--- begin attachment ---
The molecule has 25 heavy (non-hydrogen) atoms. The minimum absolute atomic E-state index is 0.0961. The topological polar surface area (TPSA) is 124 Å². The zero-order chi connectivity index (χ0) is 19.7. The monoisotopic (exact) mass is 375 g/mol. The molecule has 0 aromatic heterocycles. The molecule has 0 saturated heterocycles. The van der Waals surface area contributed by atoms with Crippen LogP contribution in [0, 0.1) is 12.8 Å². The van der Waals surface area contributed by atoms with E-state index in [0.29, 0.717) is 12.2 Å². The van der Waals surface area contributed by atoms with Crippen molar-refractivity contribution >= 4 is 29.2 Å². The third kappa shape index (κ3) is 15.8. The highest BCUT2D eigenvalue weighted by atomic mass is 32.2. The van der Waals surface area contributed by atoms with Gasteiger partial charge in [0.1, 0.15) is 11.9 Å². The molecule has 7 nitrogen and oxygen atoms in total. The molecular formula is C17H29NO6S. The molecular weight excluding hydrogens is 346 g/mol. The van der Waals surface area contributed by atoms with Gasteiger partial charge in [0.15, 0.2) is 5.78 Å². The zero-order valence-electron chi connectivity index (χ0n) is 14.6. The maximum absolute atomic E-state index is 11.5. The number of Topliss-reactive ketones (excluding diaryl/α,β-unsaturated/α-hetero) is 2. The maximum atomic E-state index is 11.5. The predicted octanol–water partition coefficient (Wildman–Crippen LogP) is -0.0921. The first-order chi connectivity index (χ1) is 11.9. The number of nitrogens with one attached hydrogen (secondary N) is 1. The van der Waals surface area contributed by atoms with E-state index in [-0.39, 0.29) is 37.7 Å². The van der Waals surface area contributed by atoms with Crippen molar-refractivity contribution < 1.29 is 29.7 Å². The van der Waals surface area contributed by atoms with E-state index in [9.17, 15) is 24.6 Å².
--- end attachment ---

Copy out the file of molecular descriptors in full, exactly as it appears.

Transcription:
The molecule has 25 heavy (non-hydrogen) atoms. The minimum absolute atomic E-state index is 0.0961. The topological polar surface area (TPSA) is 124 Å². The zero-order chi connectivity index (χ0) is 19.7. The monoisotopic (exact) mass is 375 g/mol. The molecule has 0 aromatic heterocycles. The molecule has 0 saturated heterocycles. The van der Waals surface area contributed by atoms with Crippen LogP contribution in [0, 0.1) is 12.8 Å². The van der Waals surface area contributed by atoms with E-state index in [0.29, 0.717) is 12.2 Å². The van der Waals surface area contributed by atoms with Crippen molar-refractivity contribution >= 4 is 29.2 Å². The third kappa shape index (κ3) is 15.8. The highest BCUT2D eigenvalue weighted by atomic mass is 32.2. The van der Waals surface area contributed by atoms with Gasteiger partial charge in [0.1, 0.15) is 11.9 Å². The molecule has 7 nitrogen and oxygen atoms in total. The molecular formula is C17H29NO6S. The molecular weight excluding hydrogens is 346 g/mol. The van der Waals surface area contributed by atoms with Gasteiger partial charge in [0.15, 0.2) is 5.78 Å². The zero-order valence-electron chi connectivity index (χ0n) is 14.6. The maximum absolute atomic E-state index is 11.5. The number of Topliss-reactive ketones (excluding diaryl/α,β-unsaturated/α-hetero) is 2. The maximum atomic E-state index is 11.5. The predicted octanol–water partition coefficient (Wildman–Crippen LogP) is -0.0921. The first-order chi connectivity index (χ1) is 11.9. The number of nitrogens with one attached hydrogen (secondary N) is 1. The van der Waals surface area contributed by atoms with E-state index in [-0.39, 0.29) is 37.7 Å². The van der Waals surface area contributed by atoms with Crippen molar-refractivity contribution < 1.29 is 29.7 Å². The van der Waals surface area contributed by atoms with E-state index in [9.17, 15) is 24.6 Å².